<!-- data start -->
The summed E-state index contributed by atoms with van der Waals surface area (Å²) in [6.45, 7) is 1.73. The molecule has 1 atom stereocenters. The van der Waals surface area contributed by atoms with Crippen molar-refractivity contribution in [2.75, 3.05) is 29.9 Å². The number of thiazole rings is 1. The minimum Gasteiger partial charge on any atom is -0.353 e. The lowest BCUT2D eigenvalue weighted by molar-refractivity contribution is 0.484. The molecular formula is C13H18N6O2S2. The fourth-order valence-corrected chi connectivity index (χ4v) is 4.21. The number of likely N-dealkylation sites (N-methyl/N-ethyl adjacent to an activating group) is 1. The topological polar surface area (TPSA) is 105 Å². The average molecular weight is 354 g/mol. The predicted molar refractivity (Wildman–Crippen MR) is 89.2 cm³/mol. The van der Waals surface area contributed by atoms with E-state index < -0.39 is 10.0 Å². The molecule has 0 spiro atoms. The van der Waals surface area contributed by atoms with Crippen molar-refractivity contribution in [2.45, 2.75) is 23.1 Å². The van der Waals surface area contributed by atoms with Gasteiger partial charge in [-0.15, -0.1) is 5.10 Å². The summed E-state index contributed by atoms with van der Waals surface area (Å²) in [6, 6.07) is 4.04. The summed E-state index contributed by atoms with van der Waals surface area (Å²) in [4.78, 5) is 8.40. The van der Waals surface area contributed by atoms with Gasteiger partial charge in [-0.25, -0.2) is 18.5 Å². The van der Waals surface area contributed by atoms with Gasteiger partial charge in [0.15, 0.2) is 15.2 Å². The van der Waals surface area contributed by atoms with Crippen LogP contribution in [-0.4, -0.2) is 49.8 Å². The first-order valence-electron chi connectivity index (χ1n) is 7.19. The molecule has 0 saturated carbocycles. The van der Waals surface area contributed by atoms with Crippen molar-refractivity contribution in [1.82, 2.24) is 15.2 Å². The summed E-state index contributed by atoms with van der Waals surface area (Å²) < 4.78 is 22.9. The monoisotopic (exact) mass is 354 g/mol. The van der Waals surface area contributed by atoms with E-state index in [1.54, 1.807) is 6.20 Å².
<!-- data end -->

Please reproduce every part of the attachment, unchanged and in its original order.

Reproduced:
The summed E-state index contributed by atoms with van der Waals surface area (Å²) in [6.45, 7) is 1.73. The molecule has 1 atom stereocenters. The van der Waals surface area contributed by atoms with Crippen molar-refractivity contribution in [2.75, 3.05) is 29.9 Å². The number of thiazole rings is 1. The minimum Gasteiger partial charge on any atom is -0.353 e. The lowest BCUT2D eigenvalue weighted by molar-refractivity contribution is 0.484. The molecular formula is C13H18N6O2S2. The fourth-order valence-corrected chi connectivity index (χ4v) is 4.21. The number of likely N-dealkylation sites (N-methyl/N-ethyl adjacent to an activating group) is 1. The topological polar surface area (TPSA) is 105 Å². The average molecular weight is 354 g/mol. The predicted molar refractivity (Wildman–Crippen MR) is 89.2 cm³/mol. The van der Waals surface area contributed by atoms with E-state index < -0.39 is 10.0 Å². The molecule has 0 spiro atoms. The van der Waals surface area contributed by atoms with Crippen molar-refractivity contribution in [2.45, 2.75) is 23.1 Å². The van der Waals surface area contributed by atoms with Gasteiger partial charge in [-0.15, -0.1) is 5.10 Å². The summed E-state index contributed by atoms with van der Waals surface area (Å²) in [6, 6.07) is 4.04. The summed E-state index contributed by atoms with van der Waals surface area (Å²) in [4.78, 5) is 8.40. The van der Waals surface area contributed by atoms with Gasteiger partial charge in [-0.25, -0.2) is 18.5 Å². The van der Waals surface area contributed by atoms with Gasteiger partial charge in [0.15, 0.2) is 15.2 Å². The van der Waals surface area contributed by atoms with Crippen LogP contribution in [-0.4, -0.2) is 49.8 Å². The first-order valence-electron chi connectivity index (χ1n) is 7.19. The molecule has 0 saturated carbocycles. The van der Waals surface area contributed by atoms with Crippen molar-refractivity contribution in [1.82, 2.24) is 15.2 Å². The summed E-state index contributed by atoms with van der Waals surface area (Å²) < 4.78 is 22.9. The monoisotopic (exact) mass is 354 g/mol. The van der Waals surface area contributed by atoms with E-state index in [1.54, 1.807) is 6.20 Å².